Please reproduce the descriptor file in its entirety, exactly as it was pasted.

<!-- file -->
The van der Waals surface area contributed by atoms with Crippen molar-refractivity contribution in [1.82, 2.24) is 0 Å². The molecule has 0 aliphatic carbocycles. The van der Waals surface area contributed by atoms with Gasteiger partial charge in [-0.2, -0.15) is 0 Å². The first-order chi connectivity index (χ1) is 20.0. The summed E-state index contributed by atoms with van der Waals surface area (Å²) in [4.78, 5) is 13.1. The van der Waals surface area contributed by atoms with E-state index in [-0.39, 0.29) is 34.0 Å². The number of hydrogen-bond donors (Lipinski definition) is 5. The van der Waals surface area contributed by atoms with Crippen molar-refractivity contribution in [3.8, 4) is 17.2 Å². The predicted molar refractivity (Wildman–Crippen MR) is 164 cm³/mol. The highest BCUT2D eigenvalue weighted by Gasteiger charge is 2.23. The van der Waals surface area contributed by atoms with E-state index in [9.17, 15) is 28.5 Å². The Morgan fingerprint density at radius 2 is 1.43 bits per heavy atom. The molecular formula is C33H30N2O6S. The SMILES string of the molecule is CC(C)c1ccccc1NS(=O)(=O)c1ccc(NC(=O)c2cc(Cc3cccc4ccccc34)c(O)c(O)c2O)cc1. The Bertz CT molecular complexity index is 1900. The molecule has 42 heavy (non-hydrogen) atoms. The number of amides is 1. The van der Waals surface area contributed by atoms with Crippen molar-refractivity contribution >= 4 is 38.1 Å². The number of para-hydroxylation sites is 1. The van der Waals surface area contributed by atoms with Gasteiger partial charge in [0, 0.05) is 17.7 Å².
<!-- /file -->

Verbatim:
The van der Waals surface area contributed by atoms with Crippen molar-refractivity contribution in [1.82, 2.24) is 0 Å². The molecule has 0 aliphatic carbocycles. The van der Waals surface area contributed by atoms with Gasteiger partial charge in [-0.2, -0.15) is 0 Å². The first-order chi connectivity index (χ1) is 20.0. The summed E-state index contributed by atoms with van der Waals surface area (Å²) in [4.78, 5) is 13.1. The van der Waals surface area contributed by atoms with E-state index in [-0.39, 0.29) is 34.0 Å². The number of hydrogen-bond donors (Lipinski definition) is 5. The van der Waals surface area contributed by atoms with Crippen molar-refractivity contribution in [3.8, 4) is 17.2 Å². The predicted molar refractivity (Wildman–Crippen MR) is 164 cm³/mol. The highest BCUT2D eigenvalue weighted by Gasteiger charge is 2.23. The van der Waals surface area contributed by atoms with E-state index in [9.17, 15) is 28.5 Å². The Morgan fingerprint density at radius 2 is 1.43 bits per heavy atom. The molecular formula is C33H30N2O6S. The SMILES string of the molecule is CC(C)c1ccccc1NS(=O)(=O)c1ccc(NC(=O)c2cc(Cc3cccc4ccccc34)c(O)c(O)c2O)cc1. The Bertz CT molecular complexity index is 1900. The molecule has 42 heavy (non-hydrogen) atoms. The number of amides is 1. The van der Waals surface area contributed by atoms with Crippen molar-refractivity contribution >= 4 is 38.1 Å². The number of para-hydroxylation sites is 1. The van der Waals surface area contributed by atoms with Gasteiger partial charge in [0, 0.05) is 17.7 Å².